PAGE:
A football coach who teaches more than Xs and Os

Recently, I binge-watched the fifth season of the Netflix series, Last Chance U. It features the junior college football team at Laney College in Oakland, California, and head coach John Beam.

I hadn’t watched previous seasons of this series, so I’ve watched a few episodes from all four of them. They feature two seasons each for the East Mississippi Community College Lions and head coach Buddy Stephens and the Independence (Kansas) Community College Pirates and then-head coach Jason Brown. He was forced to resign after the 2018 season. Events leading up to Brown’s resignation were included in the second season the team was featured on Netflix.

In order to not totally give away the story lines from any of the five seasons, I’ll just say that Brown deserved to be forced out. In my book, Stephens should have been forced out as well at the end of the 2015 season, the first that was followed by the Netflix series. Also, I can’t help but question the priorities that result in a community college with 3,000 students having a 5,000-seat football stadium in a Mississippi town of 700 people. This is a community where per capita income is $12,110 and 30% of families and 25% of the population live below the poverty line.

I want to think Beam and his program at Laney are different, especially after listening to an interview with Beam on NPR’s Weekend Edition Sunday.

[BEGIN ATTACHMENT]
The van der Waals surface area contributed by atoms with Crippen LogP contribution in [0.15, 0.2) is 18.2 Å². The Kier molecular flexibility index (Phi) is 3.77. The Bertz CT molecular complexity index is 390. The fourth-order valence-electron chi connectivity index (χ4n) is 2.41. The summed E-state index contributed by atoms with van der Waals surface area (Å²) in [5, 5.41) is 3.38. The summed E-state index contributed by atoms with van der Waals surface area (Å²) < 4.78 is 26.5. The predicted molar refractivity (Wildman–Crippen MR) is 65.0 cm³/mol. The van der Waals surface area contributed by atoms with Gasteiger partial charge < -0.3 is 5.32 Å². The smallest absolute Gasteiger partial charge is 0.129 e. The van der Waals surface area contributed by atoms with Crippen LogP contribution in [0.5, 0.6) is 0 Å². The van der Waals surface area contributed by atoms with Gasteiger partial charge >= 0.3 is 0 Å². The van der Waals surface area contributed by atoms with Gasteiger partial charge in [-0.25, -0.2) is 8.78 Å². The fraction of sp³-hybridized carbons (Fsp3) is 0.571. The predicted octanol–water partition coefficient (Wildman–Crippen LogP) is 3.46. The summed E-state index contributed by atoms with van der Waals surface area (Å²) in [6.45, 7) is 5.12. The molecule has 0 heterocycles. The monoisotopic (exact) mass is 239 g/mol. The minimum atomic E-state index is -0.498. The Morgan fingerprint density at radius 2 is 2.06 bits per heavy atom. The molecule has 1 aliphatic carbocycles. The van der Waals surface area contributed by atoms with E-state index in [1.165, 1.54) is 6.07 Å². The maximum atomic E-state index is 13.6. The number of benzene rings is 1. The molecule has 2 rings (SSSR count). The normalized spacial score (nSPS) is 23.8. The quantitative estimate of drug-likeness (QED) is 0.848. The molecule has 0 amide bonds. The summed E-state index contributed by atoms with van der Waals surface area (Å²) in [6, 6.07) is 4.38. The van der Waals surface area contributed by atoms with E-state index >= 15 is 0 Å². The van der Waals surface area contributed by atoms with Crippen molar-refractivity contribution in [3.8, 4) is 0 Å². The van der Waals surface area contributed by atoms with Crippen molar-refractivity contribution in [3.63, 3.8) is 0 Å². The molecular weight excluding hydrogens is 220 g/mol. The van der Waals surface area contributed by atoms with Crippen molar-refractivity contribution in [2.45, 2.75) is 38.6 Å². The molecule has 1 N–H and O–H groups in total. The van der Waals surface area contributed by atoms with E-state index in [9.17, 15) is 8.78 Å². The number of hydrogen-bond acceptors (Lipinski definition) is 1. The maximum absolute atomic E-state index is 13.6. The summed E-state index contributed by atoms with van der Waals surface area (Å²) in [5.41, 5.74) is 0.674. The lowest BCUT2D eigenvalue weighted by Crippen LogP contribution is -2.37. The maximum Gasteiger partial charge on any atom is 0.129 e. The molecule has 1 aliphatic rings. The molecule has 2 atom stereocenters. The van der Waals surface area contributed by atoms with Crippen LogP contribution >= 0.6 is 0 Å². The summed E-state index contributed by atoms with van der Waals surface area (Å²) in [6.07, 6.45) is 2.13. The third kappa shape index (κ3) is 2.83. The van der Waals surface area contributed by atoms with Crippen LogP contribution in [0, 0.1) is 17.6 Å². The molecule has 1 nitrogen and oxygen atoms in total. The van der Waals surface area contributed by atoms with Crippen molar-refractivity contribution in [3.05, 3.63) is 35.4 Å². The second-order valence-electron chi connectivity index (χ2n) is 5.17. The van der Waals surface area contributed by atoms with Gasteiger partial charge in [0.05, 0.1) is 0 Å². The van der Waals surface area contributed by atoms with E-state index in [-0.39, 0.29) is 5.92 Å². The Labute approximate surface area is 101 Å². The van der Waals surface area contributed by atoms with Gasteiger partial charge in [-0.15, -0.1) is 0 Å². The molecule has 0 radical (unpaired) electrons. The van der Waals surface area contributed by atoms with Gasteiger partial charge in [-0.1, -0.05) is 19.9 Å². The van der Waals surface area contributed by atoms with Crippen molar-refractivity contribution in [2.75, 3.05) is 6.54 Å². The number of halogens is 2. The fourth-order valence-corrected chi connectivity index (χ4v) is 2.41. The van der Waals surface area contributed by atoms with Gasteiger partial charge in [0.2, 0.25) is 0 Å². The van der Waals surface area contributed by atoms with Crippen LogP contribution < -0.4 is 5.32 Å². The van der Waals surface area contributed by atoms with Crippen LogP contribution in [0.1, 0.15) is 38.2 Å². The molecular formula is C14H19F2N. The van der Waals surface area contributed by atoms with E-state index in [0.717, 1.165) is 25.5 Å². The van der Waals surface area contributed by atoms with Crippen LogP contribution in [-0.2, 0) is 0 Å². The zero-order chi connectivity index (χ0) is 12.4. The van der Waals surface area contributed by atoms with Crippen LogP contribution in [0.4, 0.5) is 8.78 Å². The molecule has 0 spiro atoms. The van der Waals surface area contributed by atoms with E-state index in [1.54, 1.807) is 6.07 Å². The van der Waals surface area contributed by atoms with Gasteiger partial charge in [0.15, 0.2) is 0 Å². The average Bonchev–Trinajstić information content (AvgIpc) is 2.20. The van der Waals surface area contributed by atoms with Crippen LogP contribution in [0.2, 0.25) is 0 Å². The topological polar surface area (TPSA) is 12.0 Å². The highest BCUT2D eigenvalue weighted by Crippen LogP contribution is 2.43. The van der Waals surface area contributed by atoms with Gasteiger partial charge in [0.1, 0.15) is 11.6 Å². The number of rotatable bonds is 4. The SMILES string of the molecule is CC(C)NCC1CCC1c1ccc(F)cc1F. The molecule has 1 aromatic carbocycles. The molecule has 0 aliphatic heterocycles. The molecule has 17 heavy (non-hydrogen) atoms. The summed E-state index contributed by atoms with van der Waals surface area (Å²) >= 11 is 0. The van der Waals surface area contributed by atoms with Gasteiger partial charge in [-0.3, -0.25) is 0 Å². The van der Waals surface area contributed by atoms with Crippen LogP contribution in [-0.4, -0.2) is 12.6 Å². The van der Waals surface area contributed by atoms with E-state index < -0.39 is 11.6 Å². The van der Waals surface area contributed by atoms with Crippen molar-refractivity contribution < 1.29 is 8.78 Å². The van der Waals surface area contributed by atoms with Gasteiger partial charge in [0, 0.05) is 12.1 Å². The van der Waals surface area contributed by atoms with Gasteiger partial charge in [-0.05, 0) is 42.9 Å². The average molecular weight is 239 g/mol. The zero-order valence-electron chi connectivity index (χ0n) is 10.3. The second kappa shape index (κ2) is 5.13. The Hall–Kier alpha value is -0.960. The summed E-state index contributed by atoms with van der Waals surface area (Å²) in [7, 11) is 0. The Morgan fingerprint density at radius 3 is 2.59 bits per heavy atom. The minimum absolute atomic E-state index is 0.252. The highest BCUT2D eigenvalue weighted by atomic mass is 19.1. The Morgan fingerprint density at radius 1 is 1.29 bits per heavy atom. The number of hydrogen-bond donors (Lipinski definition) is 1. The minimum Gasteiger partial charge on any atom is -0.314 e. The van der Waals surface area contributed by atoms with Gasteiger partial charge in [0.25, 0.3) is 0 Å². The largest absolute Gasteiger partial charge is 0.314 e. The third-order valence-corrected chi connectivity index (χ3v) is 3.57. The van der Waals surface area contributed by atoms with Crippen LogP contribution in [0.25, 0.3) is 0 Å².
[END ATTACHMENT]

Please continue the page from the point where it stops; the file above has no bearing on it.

He has been coaching for 41 years, starting has an assistant high school coach in 1979. In 16 years as head coach at Skyline High School in Oakland, Beam won 15 league championships, 11 section championships and had four undefeated seasons. He finished with a 160-33-3 record at Skyline. At Laney, he has gone 58-31 in eight seasons as head coach, won two league titles and gone to six bowl games.

Obviously, he has been successful. But he seems to be about more than just football. His role as a community leader in Oakland — his affection for Oakland — seem as important to him as his win-loss record. In both the series and the NPR interview, he refers to himself as a teacher and he points out, when asked why he has stayed in Oakland for more than 40 years, that the grass isn’t always greener somewhere else. He seems to like knowing he has a positive impact on the lives of his players that extends beyond football. Of the three head coaches, he is the one who has at least some balance in his life. He and his wife Cindi, have been married for 39 years, they have two daughters and a grandchild.

If I had a son who wanted to play junior-college football in an attempt to become a scholarship player at a NCAA Division I university, I’d want him to play for Beam over the other coaches featured in the series. All three of them lead players who face myriad challenges — one of Beam’s star players was homeless. Beam seems to actually care about all of them as people and not just as football players.

If you’re looking for something to binge watch on Netflix, season 5 of Last Chance U is pretty good. It’s even better, if, like me, you’re eager for a college football season that may not happen this year and will be radically different if it does.

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